and business wealth of clients is the same in many cases.
Therefore, as a private bank, you need to provide a broader range
of offerings,” De Guzman says.


European market to be a
focus area

Chinese HNW wealth pyramidNot just content with expanding its Asia-Pacific
presence, Bank of Singapore also wants to double its European
client assets next year, although De Guzman does not give specific
targets. The bank wants to expand its footprint in Europe and
capitalise on the recent trend of European assets seeking
diversification – especially into Singapore. It will also hire more
bankers in Europe to service new clients.

Investors outside Asia are looking
for opportunities to park their money in the region. People are
looking for an alternative, and a very viable alternative is
Singapore, he says.

“There are potential clients in
Europe who want to diversify their funds to Singapore and they
prefer a Singaporean bank,” says De Guzman. “We already have a team
in place servicing European HNW clients, so we are well positioned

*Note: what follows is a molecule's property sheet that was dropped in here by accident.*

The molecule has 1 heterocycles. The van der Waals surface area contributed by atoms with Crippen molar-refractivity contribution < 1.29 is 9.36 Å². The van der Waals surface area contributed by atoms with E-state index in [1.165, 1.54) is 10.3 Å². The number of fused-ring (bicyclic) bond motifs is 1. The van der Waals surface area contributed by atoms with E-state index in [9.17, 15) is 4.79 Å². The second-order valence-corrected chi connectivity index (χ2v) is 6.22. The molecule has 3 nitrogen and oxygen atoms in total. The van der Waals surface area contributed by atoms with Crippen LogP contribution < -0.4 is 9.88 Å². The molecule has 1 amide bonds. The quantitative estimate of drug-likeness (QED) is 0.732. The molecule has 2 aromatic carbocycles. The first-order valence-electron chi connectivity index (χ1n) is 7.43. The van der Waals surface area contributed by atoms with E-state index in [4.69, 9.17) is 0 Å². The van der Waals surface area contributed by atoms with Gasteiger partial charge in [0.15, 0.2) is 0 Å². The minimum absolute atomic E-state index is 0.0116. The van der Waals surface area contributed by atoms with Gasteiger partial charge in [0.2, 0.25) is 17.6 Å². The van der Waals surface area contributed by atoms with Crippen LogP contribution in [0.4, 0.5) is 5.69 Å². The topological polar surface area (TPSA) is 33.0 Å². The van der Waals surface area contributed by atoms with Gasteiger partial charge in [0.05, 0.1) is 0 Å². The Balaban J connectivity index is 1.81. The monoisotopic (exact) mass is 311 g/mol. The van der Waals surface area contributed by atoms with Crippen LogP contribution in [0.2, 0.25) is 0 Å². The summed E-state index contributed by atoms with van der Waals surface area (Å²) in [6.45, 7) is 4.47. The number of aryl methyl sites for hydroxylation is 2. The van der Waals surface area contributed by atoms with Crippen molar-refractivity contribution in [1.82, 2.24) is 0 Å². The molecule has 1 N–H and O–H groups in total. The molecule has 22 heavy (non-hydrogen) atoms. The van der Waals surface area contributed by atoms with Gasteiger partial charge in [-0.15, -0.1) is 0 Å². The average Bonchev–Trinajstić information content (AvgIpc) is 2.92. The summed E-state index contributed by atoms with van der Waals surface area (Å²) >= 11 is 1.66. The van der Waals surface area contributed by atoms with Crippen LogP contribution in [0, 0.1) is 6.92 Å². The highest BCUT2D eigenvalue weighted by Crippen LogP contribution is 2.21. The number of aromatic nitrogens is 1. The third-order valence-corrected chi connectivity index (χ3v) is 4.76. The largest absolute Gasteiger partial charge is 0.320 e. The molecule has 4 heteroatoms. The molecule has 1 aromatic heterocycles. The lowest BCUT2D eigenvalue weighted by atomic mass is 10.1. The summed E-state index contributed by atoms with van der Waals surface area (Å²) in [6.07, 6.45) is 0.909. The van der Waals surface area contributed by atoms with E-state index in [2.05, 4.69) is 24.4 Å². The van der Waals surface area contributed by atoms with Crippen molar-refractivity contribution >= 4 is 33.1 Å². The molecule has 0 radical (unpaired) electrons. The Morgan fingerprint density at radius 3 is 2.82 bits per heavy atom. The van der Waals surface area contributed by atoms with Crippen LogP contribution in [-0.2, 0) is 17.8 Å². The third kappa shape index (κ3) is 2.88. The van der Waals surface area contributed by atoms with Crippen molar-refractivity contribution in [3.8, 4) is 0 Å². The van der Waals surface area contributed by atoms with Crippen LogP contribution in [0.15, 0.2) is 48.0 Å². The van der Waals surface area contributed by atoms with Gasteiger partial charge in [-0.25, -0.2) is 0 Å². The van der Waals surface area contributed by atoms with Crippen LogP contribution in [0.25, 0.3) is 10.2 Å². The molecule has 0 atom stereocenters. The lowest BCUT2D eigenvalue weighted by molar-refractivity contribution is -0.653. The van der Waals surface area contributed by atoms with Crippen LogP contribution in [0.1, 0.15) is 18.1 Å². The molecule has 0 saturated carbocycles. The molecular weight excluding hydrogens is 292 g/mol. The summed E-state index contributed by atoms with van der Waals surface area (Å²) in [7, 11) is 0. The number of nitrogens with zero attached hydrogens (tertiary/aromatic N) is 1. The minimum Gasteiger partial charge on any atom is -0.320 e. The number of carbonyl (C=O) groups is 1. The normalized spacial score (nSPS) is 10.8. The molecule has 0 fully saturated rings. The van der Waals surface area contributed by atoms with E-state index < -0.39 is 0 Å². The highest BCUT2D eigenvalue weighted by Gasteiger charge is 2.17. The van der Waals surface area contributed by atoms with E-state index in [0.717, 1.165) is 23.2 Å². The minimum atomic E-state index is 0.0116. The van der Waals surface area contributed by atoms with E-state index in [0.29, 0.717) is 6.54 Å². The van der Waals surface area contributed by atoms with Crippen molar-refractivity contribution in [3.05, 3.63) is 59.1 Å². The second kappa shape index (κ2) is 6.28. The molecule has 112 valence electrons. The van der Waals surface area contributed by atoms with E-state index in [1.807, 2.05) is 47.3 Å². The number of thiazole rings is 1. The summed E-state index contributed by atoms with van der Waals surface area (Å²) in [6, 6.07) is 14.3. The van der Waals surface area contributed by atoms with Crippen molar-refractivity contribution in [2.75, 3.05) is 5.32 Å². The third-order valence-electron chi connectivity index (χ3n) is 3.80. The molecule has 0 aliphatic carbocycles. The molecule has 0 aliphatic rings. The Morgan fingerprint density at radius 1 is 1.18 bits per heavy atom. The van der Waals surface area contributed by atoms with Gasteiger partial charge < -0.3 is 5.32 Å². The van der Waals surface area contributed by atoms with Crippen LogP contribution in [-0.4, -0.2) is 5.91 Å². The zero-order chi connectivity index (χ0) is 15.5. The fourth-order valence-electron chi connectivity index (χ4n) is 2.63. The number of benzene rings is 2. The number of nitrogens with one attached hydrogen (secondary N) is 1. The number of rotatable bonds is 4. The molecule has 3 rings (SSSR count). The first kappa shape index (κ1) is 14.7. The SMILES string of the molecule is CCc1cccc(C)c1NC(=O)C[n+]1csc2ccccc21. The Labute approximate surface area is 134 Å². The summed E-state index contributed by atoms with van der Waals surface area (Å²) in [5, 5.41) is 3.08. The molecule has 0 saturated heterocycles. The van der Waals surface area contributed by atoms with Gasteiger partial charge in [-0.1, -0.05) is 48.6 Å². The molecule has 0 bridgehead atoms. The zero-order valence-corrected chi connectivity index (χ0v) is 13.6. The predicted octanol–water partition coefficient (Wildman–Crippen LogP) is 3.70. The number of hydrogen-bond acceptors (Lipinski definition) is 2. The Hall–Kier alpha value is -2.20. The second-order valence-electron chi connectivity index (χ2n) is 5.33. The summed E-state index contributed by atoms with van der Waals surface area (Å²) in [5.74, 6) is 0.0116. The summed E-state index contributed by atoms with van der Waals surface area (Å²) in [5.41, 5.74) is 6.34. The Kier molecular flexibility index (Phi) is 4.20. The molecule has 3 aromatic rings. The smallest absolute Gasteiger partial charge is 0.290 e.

to expand there. We are looking for quality hires on the European
desk to expand our business there in 2011.”

The bank currently hosts a staff of
over 600 people with 220 relationship managers (RMs).


BoS to hire 30 relationship

It plans to hire another 30 RMs in
2011. About 60% of staff recruitment in Bank of Singapore is from
leading global private banks.

“Our staff have been recruited from
leading global private banks such as UBS, Citi, Standard Chartered
and HSBC. The key is in offering bankers good value proposition,”
explains De Guzman. “We give them the ability to deliver more to
clients and thus generate more income for themselves. At the end of
the day, it is an attractive package.”

De Guzman prefers a business model
where RMs manage fewer clients. The current client to RM ratio is
around 35-40, in line with industry standards.

“35 clients per RM is pretty much
the ideal number that we are looking at,” he says.

De Guzman says a stable management
team and strong leadership is what makes Bank of Singapore stand
apart. He has led the IAPB team since 2000 and the core management
team has been in place since then.

“We have all gone through a lot
together – the financial crisis, the sale of IAPB, new owners – but